The followers of this website probably were expecting The Tree of Life to appear on this list since it is often included in plenty of philosophical-artistic-abstract related lists. Hence, it is enriching to add Voyage of Time to the list, a project that, on a minor scale, continues digging on Malick’s concerns about existence.
Many critics and websites have named The Tree of Life, one of the best films of the decade, and, as time passes, people will still talk about it. Everyone knows about Malick’s great direction and Lubezki’s spectacular cinematography, but what is it about this film that makes moviegoers draw comparisons with films like 2001: A Space Odyssey? Because like Kubrick, Tarkovsky, Fellini, and many more, Malick recklessly attempts in his film to depict the foundation of life through cinema.
Cinema has a power that transcends the barriers written thought cannot, and that is the power of making the spectator experience ideas itself. What is the purpose of living? How the beginning of the universe is related to who I am? How the cosmos can determine how I act? These are matters that even philosophy struggles to answer, but somehow, for the brief moment when we are watching Malick’s soon-to-be-classic, we get the feeling of unity and integration with everything that is, was, and will be.
Schlegel thought men are free when they produce God, through art, and that is precisely what Malick intended to do. There are two paths in the picture, the path of nature and the path of grace, but ultimately, both are united and complement each other. Schleiermacher argues this in his writings. The authentic religious experience is to feel the infinitude of the universe, which is always linked with our reasoning and our moral freedom. We see this through Jack’s life.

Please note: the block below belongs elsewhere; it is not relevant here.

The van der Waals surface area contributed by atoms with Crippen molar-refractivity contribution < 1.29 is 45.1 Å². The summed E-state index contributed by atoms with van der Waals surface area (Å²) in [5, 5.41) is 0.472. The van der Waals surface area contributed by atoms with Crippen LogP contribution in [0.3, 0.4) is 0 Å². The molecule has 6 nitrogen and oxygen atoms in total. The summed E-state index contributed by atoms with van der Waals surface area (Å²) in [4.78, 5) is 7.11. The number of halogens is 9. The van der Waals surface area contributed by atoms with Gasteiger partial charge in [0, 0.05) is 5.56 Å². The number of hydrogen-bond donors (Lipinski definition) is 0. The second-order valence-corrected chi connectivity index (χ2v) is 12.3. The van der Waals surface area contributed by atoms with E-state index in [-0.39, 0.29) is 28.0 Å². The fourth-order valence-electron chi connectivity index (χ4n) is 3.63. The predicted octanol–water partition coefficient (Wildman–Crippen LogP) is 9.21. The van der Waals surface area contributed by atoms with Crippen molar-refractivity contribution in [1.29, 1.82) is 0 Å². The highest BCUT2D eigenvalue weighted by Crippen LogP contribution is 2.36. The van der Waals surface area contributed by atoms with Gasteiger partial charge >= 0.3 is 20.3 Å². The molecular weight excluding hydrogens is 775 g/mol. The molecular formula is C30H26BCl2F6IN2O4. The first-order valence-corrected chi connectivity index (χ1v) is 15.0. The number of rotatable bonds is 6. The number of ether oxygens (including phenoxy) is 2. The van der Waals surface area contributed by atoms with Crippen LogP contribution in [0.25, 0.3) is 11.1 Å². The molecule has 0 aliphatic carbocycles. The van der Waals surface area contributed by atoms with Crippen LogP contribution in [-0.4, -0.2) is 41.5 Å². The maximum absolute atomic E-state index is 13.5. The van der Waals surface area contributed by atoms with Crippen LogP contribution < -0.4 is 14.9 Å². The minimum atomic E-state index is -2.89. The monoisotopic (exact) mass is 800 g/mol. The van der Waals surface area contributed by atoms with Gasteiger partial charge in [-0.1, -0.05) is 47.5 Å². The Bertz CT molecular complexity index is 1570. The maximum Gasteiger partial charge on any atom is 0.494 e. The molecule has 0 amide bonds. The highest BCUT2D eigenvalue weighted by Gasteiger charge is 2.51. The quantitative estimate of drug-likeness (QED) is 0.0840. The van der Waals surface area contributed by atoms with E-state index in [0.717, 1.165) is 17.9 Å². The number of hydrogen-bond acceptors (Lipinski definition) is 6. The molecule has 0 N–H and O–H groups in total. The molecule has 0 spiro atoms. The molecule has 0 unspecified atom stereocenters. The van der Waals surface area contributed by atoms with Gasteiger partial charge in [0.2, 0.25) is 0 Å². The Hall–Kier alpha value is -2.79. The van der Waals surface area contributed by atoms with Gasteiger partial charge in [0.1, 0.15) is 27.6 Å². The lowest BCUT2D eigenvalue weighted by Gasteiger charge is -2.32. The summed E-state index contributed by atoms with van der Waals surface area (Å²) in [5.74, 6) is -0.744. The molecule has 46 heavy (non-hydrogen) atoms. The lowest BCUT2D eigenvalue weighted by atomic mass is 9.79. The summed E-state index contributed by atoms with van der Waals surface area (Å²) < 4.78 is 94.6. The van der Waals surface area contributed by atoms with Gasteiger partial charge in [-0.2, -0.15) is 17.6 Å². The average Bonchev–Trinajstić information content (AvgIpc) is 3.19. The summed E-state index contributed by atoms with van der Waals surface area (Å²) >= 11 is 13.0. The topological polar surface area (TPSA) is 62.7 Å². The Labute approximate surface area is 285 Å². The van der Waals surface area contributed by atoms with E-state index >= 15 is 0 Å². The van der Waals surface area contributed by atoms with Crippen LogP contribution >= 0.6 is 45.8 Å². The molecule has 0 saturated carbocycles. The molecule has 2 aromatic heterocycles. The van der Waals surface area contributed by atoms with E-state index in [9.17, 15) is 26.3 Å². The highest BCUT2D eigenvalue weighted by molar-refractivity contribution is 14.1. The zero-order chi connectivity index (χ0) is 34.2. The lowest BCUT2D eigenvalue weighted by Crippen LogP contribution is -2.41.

Even more, in both The Tree of Life and in Voyage of Time, Malick explores the idea that the life of individuals is inseparable to the whole cosmos, present in Romantic theology. Both films show us the dawn of our universe because it concerns us in our present. We experience divinity every day we live, not in the afterlife.
1. Being There (United States, Hal Ashby, 1979)
This had to be number one: a must-see comedic drama, with one of the best performances in Peter Sellers’ career. The movie is based on a book of the same name written by Jerzy Kosinski. The script was written by Kosinski himself and masterly shot by Caleb Deschanel. Ashby directed this funny story with the naturality it requires.
The greatest thing about this film is that almost the entire movie feels like an innocent flick. It is funny and sometimes heart-touching. Mr. Chance is quite a relatable character. Everything that happens to him is one mistake after another. Mr. Ben Rand, his wife, and the president seem rather simple people, and so does the story.
It is at the end of the film that we realize how necessary everything that happened in it was. The end hits you, and suddenly everything makes sense. Life is a State of Mind, and then Chauncey walks on water. At that moment, we understand that Mr. Chance was able to do all those things because he never thought he couldn’t do them. He had never recognized any limit because he didn’t feel unlinked from the world. He didn’t try to dominate what surrounded him as the president. He didn’t fear sickness or dying like Mr. Rand did, he just let the things grow, like a gardener would.
One of the most yearned things by Romantic poets, especially Hölderlin in his Hyperion, is the lost childhood. Childhood is when humans are the closest to the Absolute because they haven’t tried to overpower it. True happiness only comes with that primal union that once men and the Absolute had. The spiritual way that Hölderlin proposed to recover that lost union is through the nostalgia of innocence. Chance helps Mr. Rand follow that path so that he can reconcile with Everything.
The last shot is akin to Friedrich’s most famous painting Wanderer above the Sea of Fog, and both express, we dare to say, more or less the same. A man indelibly dissolved in the totality of the cosmos.